(Original text in Italian)

After the recitation of the Angelus, the Holy Father continued:

Dear brothers and sisters,

Yesterday, in Vigevano, the young Teresio Olivelli, who was killed because of his Christian faith in 1945 in the concentration camp in Hersbruck, was Beatified.  He gave witness to Christ in his love for the weak and now joins the long line of martyrs of the last century.  His heroic sacrifice is a seed of hope and of fraternity especially for the youth.

Today in Italy, we are celebrating the Day of Life, which is focused this year around the theme: The gospel of life, joy for the world.  I echo the Bishops' Message and express my appreciation and encouragement for the various ecclesial realities that promote and support life in so many ways, especially the Movement for Life.  There are some of their members here in the Square and I want to greet them.  I am concerned about this: there are not too many people here who are fighting for life in a world where every day, more and more arms are created; every day, more and more laws against life are enacted; every day, the disposable culture continues to grow, anything and anyone who is not useful or considered a bother is thrown away.  Please, let us pray that our people may be increasingly conscious of defending life at this moment, when there is so much destruction and so many people are cast aside.

I wish to assure my closeness in prayer to Madagascar, where a strong cyclone has recently struck, leaving victims, displaced persons and extensive damage.  May the Lord comfort and sustain them.

And now an announcement.  In the face of the tragic, protracted situation of conflicts in various parts of the world, I invite all the faithful to participate in a special Day of Prayer and Fasting for peace which will be observed on 23 February of this year, the Friday after the First Sunday of Lent.  We will offer this day especially for the people of the Democratic Republic of Congo and South Sudan.  As in other similar situations, I also invite our non-Catholic and non-Christian brothers and sisters to participate in this initiative in ways that they deem to be appropriate, but all together.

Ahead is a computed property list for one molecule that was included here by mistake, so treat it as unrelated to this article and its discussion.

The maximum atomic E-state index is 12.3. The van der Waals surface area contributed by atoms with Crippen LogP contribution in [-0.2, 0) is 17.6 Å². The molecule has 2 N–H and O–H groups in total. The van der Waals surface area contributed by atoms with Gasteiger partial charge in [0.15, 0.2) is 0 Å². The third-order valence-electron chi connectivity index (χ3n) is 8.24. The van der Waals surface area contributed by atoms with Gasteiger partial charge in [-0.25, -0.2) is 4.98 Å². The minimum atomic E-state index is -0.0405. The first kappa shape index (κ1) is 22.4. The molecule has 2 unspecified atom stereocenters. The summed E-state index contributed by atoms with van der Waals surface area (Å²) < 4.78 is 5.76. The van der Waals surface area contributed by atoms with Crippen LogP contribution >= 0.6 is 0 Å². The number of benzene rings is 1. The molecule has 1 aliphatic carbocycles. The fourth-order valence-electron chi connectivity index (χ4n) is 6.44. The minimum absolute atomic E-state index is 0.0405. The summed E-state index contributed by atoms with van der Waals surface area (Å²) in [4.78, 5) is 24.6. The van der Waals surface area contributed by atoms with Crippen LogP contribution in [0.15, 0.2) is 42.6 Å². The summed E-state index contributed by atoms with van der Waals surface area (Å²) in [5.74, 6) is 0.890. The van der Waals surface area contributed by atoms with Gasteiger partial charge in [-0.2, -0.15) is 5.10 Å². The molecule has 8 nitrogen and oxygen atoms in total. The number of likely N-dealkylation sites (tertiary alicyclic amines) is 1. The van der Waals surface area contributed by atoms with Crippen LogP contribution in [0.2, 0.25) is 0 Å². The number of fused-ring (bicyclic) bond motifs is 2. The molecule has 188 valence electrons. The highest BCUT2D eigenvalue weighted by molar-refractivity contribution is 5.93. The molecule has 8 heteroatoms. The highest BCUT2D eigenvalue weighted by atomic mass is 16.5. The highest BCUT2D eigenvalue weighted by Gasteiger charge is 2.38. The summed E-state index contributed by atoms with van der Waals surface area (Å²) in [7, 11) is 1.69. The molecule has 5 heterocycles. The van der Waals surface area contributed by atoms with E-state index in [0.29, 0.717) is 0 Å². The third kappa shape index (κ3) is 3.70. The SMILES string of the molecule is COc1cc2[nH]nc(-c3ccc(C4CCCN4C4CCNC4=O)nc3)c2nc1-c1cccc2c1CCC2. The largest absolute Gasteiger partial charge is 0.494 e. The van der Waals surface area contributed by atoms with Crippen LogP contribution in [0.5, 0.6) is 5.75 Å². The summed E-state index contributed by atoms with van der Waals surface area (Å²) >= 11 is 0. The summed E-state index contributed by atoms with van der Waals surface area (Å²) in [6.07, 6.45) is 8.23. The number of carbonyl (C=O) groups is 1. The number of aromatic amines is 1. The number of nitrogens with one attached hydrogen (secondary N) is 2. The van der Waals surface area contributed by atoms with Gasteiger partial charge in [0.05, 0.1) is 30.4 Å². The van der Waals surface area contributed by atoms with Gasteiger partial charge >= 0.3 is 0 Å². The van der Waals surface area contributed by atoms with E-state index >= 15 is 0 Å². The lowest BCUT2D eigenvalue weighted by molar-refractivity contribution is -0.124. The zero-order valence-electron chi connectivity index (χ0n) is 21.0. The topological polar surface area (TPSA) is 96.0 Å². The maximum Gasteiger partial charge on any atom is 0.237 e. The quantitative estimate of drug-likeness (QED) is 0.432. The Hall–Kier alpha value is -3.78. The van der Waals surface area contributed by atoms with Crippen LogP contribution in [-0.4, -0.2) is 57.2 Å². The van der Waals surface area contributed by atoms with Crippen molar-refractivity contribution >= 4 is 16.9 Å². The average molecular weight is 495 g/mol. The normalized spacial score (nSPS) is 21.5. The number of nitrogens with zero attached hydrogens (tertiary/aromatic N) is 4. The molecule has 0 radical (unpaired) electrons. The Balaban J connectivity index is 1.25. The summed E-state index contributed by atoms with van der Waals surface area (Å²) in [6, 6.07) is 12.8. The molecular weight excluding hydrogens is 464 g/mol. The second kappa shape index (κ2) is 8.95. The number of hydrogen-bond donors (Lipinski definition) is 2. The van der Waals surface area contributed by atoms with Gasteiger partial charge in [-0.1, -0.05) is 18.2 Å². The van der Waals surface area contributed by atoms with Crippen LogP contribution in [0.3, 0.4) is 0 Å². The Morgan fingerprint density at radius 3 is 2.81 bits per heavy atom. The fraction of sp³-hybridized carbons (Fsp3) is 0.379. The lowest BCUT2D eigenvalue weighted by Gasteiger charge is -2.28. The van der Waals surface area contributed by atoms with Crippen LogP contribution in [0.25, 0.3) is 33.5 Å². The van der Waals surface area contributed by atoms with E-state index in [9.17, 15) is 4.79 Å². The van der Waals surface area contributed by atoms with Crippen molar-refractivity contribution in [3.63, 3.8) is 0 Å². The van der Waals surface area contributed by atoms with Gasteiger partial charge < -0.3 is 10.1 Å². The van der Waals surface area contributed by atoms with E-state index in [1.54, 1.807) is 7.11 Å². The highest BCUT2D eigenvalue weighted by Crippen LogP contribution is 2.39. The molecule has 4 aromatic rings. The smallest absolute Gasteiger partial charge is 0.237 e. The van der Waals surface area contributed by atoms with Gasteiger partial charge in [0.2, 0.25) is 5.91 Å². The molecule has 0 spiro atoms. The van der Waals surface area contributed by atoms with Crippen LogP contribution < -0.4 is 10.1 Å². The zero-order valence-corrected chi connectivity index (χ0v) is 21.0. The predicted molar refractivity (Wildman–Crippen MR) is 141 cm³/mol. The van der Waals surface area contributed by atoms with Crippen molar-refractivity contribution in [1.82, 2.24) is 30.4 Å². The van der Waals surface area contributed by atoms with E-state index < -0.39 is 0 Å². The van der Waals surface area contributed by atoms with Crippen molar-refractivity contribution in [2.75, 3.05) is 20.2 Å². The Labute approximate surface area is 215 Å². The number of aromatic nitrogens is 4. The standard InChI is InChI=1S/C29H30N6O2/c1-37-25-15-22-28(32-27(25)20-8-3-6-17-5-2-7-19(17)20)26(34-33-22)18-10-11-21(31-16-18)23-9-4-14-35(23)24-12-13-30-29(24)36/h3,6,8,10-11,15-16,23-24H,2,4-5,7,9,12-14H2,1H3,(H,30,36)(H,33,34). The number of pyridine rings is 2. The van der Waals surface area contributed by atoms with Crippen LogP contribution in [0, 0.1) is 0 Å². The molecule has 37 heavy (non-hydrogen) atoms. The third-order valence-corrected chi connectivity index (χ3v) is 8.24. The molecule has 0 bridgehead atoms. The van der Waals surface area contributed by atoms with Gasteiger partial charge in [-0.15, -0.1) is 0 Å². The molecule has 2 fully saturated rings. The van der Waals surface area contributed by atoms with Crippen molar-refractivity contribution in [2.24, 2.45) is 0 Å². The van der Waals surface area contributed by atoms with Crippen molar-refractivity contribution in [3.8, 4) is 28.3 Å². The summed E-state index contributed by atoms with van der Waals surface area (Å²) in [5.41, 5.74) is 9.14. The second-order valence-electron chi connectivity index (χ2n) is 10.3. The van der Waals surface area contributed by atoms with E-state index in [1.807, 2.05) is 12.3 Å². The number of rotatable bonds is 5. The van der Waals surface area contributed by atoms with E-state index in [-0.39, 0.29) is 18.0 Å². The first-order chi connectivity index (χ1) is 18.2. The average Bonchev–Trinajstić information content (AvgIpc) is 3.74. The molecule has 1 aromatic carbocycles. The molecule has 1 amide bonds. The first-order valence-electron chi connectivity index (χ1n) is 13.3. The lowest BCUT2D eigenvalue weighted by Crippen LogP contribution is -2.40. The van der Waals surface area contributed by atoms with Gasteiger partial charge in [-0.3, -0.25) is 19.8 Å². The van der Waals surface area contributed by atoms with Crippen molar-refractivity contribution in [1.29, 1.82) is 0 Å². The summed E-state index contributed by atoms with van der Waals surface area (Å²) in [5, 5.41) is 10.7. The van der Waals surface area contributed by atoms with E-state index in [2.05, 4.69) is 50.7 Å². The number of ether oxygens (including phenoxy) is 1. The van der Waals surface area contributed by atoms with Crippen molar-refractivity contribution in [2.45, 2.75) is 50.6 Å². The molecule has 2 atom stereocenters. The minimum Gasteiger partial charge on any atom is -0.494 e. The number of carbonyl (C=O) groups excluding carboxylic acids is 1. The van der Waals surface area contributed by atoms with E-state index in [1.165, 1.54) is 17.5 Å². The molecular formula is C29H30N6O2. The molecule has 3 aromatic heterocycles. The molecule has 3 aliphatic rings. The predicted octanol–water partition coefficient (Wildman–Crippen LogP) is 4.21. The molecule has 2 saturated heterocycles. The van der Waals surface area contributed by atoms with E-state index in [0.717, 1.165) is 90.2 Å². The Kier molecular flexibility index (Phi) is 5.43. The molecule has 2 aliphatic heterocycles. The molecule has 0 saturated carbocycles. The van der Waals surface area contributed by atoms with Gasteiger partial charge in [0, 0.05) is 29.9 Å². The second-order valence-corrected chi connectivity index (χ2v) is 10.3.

Our heavenly Father always welcomes his children who cry to him in suffering and anguish, heal our broken hearts and bandage our wounds (Psalm 147:3).  I issue a heartfelt call because  we too hear this cry and, each of us according to our own conscience, standing before God, must ask ourselves: What can I do for peace?  Surely, we can pray; but not only that: every one of us can concretely say no to violence, because victories obtained through violence are false victories, while work for peace brings about good for all people!

I greet all of you, the faithful of Rome and pilgrims who have come from Italy and from various other countries.  I greet the group from the Diocese of Cádiz e Ceuta (Spain), the graduates from the Charles Péguy College in Paris, the faithful from Sestri Levante, Empoli, Milan and Palermo, and the representatives from the City of Agrigento, to whom I express my appreciation for your commitment to welcoming and integrating migrants.  Thank you!  Thank you for all that you are doing.  I offer a cordial greeting to the volunteers and collaborators working with the Fraterna Domus Association which has existed here in Rome for 50 years, offering welcome and solidarity to so many people.

I wish you a good Sunday.  Please do not forget to pray for me.  Enjoy your lunch and good bye!